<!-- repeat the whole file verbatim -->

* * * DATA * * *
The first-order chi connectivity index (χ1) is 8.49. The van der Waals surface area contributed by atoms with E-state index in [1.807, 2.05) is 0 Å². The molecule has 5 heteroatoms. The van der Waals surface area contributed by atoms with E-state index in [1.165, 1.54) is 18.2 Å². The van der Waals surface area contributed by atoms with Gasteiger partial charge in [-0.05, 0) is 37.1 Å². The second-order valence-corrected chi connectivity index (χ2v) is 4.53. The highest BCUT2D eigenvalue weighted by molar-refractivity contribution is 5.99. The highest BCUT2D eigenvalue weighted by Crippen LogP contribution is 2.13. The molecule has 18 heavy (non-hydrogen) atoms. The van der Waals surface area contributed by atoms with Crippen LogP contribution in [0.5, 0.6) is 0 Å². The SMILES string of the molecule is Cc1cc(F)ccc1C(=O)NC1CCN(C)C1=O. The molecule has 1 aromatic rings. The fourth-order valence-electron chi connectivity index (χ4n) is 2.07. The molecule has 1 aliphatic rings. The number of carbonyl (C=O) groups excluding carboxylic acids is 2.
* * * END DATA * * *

The first-order chi connectivity index (χ1) is 8.49. The van der Waals surface area contributed by atoms with E-state index in [1.807, 2.05) is 0 Å². The molecule has 5 heteroatoms. The van der Waals surface area contributed by atoms with E-state index in [1.165, 1.54) is 18.2 Å². The van der Waals surface area contributed by atoms with Gasteiger partial charge in [-0.05, 0) is 37.1 Å². The second-order valence-corrected chi connectivity index (χ2v) is 4.53. The highest BCUT2D eigenvalue weighted by molar-refractivity contribution is 5.99. The highest BCUT2D eigenvalue weighted by Crippen LogP contribution is 2.13. The molecule has 18 heavy (non-hydrogen) atoms. The van der Waals surface area contributed by atoms with Crippen LogP contribution in [0.5, 0.6) is 0 Å². The SMILES string of the molecule is Cc1cc(F)ccc1C(=O)NC1CCN(C)C1=O. The molecule has 1 aromatic rings. The fourth-order valence-electron chi connectivity index (χ4n) is 2.07. The molecule has 1 aliphatic rings. The number of carbonyl (C=O) groups excluding carboxylic acids is 2.